A beautiful quality antique 19th century Bohemian green glass vase of slender fluted tulip form which has been very skilfully cut with six overlayed white geometric straight sided petal shaped panels. Three of these highly decorative panels are cross cut with small strawberry diamonds ( some collectors refer to this as hobnail cut - cross hatched ) the other three are enamelled with colourful floral blooms on a richly gilded ground, the space between the panels having a gilt floriate scrolling pattern.
This very stylish glass vase with a gilded castellated "Van Dyke" rim, stands on a round pedestal foot which is also overlayed with geometric straight sided petal shape panels that are enamelled and gilded, it has a slender hexagonally faceted annulated knopped stem.
This is a beautiful quality and highly decorative antique item that dates to the 19th century during the reign of Queen Victoria circa 1865.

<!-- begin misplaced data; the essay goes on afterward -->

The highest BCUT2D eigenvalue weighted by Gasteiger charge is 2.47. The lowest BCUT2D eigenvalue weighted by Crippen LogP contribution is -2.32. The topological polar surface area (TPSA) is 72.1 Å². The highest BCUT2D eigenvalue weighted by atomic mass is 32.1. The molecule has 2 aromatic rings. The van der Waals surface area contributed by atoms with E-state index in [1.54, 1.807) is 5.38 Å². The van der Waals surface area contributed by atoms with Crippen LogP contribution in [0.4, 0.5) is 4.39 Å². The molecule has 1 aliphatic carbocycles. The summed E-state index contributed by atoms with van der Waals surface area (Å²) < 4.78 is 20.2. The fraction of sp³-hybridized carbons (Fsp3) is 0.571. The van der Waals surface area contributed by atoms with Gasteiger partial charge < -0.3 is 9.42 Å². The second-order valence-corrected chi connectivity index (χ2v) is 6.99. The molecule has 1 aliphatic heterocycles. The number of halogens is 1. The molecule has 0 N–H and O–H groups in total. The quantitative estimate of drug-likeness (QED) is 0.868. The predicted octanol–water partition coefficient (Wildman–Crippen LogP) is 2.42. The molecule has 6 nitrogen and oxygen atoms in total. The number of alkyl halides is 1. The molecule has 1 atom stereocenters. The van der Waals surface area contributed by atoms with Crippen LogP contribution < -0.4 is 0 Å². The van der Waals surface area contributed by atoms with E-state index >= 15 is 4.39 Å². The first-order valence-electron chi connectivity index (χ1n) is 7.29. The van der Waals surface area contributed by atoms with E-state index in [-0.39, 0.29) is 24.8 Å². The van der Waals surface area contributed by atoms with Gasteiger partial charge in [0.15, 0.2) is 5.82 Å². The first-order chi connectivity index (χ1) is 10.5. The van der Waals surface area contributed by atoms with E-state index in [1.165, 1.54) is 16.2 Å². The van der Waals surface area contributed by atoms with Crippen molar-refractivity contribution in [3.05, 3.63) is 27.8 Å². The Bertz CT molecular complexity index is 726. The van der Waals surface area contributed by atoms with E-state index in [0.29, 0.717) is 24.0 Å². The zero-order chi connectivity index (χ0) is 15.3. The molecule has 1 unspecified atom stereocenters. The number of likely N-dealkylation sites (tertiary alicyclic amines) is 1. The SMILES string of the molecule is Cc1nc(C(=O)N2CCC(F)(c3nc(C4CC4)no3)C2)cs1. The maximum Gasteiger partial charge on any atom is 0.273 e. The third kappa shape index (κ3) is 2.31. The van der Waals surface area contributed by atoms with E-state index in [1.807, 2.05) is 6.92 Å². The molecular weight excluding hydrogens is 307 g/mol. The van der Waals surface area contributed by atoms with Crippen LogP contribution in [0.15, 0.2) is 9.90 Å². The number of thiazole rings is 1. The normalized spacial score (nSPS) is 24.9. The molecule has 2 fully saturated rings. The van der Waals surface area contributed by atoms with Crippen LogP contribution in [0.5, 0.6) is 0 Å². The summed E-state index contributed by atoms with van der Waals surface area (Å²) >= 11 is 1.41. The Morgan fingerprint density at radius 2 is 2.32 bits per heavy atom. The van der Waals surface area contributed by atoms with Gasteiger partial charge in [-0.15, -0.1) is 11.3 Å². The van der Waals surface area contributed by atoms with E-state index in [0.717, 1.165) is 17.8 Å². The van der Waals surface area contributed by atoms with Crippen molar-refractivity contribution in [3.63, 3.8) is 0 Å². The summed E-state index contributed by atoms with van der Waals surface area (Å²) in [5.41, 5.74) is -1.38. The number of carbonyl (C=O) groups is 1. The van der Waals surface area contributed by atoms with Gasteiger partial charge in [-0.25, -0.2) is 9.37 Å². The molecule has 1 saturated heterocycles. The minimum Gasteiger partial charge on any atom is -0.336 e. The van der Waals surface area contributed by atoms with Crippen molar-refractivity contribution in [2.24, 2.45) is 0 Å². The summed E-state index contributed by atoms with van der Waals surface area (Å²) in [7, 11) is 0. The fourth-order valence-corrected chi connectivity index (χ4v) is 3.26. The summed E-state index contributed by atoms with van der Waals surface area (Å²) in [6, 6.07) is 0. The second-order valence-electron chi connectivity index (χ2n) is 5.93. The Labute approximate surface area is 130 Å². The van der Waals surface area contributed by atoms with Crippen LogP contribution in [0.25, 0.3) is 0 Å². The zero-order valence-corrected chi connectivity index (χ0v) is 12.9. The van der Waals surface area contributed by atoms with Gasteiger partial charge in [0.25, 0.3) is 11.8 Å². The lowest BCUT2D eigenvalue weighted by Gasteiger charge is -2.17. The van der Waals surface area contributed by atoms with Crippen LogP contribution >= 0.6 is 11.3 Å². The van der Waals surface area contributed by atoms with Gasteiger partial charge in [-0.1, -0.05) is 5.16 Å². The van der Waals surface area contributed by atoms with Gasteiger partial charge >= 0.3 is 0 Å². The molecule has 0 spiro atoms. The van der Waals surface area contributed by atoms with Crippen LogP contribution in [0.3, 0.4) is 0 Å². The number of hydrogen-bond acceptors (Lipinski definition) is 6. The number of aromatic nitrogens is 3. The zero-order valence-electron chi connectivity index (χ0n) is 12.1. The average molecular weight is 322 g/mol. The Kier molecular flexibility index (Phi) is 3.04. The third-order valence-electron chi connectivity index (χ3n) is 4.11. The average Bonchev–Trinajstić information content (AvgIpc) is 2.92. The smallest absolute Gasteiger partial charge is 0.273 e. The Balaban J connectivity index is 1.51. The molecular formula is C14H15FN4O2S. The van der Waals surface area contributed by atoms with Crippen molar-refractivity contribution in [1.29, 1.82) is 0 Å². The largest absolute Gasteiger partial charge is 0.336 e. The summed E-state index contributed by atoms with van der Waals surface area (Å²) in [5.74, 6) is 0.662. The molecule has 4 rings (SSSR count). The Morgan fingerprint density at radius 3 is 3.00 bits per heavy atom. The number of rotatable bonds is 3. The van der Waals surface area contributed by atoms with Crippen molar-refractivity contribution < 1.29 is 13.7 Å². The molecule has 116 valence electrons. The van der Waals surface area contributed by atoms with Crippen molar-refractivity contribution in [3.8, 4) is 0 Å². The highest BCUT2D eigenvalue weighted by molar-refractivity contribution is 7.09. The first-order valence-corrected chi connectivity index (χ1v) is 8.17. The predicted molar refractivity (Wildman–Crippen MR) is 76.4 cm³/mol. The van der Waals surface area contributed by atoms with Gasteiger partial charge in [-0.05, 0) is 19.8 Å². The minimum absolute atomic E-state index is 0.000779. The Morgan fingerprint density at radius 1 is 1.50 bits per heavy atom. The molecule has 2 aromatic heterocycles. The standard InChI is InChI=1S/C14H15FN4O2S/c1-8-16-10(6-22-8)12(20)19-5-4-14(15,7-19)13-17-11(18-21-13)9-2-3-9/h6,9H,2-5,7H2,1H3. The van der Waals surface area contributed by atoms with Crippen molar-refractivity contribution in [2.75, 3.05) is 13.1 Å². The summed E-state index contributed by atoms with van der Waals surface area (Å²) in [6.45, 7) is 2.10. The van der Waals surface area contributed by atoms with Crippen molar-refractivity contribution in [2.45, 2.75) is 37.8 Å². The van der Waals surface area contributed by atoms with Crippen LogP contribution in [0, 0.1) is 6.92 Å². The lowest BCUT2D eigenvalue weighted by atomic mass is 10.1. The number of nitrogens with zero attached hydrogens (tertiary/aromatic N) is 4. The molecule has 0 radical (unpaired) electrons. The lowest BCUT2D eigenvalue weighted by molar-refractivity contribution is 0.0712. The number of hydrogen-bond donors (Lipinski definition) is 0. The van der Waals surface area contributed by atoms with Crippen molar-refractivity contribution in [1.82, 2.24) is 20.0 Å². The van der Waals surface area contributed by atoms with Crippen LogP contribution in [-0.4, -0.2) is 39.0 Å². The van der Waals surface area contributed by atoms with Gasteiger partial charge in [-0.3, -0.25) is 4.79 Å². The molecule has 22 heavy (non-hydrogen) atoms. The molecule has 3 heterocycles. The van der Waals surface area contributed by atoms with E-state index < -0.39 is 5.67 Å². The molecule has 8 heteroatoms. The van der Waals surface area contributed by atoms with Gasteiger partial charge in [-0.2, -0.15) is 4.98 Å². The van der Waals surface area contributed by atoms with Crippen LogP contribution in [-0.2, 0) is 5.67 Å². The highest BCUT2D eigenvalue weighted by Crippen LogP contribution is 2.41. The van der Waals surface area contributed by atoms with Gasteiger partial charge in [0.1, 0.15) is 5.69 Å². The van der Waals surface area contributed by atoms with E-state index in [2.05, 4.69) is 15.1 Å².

The vase does not have any makers marks it could possibly have been made by the renowned Silesian glass maker Countess Schaffgotsch'sche Josephinenhütte ( Josephinenhütte of Szklarska Poręba ʃ klarska pɔrɛmba ] (German Schreiberhau ) is a town in the district of Jeleniogórski in the Lower Silesian province in Poland. However there are a number of other possibilities for manufacturers who made similar items. They include Harrach at Neuwelt, Moser at Meierhoefen near Karlsbad, Meyr's Neffe at Adolf near Winterberg.
We have listed for purchase separately a very similar sized and decorated vase by Josephinenhütte but, with some slight differences in the shape and decoration of the panels, size of the knop but with white main panels as opposed to gilded backgrounds. As shown in the last image - together they do make a nice matched pair.
This beautiful antique vase is in excellent antique condition with just a little wear to the gilding.
Overall Height 9 3/16 inches ( 23.4 cm)
Base Diameter 3 inches ( 7.6 cm)
Vase diameter 2 3/8 inches ( 6.1 cm)
Weight 337 grammes unpacked
Free UK and international shipping with this item.
Victoria and Albert Museum item CIRC.636-1964